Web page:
In the last few weeks AOL has done some serious house cleaning. Techcrunch leaked these plans back in July. AOL Journal, XDrive, AOL MyPictures, MyMobile and Bluestring have been or are in the process of being shuttered.
The business reasons behind this move seem perfectly sound but it will be interesting to see the consumer reaction. Will this withdrawal of service offerings leave people questioning the dependability of the remaining services? Will the shutdown cause their customer base to fragment as members go elsewhere in looking for equivalent services.
Would AOL have been better off linking with other services to transition the users to alternative services. For example, encouraging AOL Pictures users to upload to their recent acquisition, Bebo.
How difficult a position is AOL in? Their core service is arguably AIM and not email. However, I don't think I am alone in using AIM on a daily basis via meebo, adium or iChat or other third party chat applications where none of the eyeballs get to AIM.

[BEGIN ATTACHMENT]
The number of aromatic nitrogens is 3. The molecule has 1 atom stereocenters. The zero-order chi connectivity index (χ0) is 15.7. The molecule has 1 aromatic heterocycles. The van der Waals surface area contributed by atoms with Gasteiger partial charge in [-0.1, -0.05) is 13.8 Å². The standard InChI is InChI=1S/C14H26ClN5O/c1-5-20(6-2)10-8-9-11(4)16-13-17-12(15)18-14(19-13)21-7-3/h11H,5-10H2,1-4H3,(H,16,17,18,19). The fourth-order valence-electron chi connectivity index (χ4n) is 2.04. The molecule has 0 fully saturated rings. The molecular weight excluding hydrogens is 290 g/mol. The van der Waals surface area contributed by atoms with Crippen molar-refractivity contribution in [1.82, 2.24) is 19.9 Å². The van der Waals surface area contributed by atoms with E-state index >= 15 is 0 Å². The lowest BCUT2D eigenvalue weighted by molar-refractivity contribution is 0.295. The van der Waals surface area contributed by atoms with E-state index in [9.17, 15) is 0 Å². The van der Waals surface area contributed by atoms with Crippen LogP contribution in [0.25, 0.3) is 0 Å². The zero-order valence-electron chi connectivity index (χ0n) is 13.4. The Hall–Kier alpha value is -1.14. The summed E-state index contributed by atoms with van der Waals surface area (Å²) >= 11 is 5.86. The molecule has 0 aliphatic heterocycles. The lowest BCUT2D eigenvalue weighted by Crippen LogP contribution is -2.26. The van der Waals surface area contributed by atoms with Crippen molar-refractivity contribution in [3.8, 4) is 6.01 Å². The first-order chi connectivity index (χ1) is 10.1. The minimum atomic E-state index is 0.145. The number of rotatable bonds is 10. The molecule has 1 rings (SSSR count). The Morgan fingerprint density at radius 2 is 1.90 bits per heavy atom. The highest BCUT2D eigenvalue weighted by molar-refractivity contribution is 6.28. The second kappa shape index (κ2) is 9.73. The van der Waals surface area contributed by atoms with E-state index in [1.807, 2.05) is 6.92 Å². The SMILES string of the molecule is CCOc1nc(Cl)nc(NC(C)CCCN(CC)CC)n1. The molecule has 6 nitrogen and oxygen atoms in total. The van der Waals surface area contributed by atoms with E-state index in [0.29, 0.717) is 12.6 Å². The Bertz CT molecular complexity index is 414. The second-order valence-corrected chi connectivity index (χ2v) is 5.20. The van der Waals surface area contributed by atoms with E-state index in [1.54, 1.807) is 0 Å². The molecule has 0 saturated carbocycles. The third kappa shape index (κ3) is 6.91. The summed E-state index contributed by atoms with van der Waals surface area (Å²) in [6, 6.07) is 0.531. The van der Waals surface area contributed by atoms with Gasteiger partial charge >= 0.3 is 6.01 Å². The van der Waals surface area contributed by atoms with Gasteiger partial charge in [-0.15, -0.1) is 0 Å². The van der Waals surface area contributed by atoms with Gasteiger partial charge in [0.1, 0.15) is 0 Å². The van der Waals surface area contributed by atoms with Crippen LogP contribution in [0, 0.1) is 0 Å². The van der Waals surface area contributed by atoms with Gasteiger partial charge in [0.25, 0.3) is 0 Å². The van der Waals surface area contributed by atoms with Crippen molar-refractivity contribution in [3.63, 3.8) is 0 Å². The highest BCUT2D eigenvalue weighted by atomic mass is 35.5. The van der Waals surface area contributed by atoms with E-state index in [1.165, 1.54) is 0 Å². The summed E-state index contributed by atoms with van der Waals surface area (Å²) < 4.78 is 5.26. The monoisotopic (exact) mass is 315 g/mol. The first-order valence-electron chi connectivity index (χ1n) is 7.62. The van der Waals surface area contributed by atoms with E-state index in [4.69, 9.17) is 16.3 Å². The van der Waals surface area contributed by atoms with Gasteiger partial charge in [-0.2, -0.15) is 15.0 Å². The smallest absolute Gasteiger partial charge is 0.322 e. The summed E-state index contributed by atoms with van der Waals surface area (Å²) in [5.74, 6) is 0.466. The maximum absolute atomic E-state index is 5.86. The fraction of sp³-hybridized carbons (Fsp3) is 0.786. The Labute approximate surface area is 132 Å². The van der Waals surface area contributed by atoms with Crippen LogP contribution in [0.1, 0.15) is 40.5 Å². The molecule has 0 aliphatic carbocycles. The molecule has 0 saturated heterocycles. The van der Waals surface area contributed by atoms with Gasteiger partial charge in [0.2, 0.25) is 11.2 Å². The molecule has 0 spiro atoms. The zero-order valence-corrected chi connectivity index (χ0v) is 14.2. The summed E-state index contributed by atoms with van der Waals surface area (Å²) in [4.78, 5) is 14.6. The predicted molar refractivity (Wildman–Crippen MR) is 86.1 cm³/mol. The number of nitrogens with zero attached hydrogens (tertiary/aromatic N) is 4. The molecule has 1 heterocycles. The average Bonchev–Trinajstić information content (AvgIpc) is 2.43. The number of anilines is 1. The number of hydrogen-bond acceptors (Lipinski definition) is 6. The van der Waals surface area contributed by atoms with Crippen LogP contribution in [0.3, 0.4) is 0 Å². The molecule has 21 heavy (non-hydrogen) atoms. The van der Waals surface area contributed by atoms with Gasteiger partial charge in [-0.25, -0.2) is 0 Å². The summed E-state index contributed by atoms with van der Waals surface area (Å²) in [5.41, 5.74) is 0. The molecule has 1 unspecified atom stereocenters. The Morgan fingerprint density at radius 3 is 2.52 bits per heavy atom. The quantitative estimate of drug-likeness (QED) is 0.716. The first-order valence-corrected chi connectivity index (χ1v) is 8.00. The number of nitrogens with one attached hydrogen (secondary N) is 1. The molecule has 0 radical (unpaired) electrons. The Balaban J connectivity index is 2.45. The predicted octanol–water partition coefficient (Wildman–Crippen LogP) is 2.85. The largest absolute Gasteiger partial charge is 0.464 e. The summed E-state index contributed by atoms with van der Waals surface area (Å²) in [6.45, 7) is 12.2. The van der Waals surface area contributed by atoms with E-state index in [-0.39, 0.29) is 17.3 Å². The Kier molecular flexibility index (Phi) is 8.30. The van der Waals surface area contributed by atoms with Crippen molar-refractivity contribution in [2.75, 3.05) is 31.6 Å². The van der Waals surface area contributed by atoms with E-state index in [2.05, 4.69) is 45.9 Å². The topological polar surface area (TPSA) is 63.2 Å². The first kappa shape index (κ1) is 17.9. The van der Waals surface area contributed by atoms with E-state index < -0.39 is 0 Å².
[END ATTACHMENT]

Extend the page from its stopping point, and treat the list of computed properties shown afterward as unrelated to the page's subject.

It is certainly getting to be an interesting time with Yahoo's share price plummeting and AOL jettisoning services. It is looking like a Google-Microsoft Duopoly will emerge where those two giants provide a full suite of web-based services in order to maximize the attention of their users. The game in that situation is to provide good enough services where the network benefits of one environment outweigh the individual features offered by a specific service. This is the area that Google understands really well. When you look at Google's Documents suite the individual word processing, spreadsheet or presentation capabilities are a pale reflection of the rich Office suite form Microsoft. However, the power of the sharing capabilities provide a massive counter to the formatting features of the Microsoft products. The easiest way to demonstrate this argument is to look at the use of digital cameras and camera phones. I often carry both a 7 megapixel digital camera and my iPhone. However, I find myself using my iPhone and Twitpic far more often than the digital camera. The reason is that I will sacrifice the detail that the digital camera provides for the ease and speed of taking and posting a picture from my iPhone. It is this same richness versus speed and ease of use battle that is shaping the delivery of online services.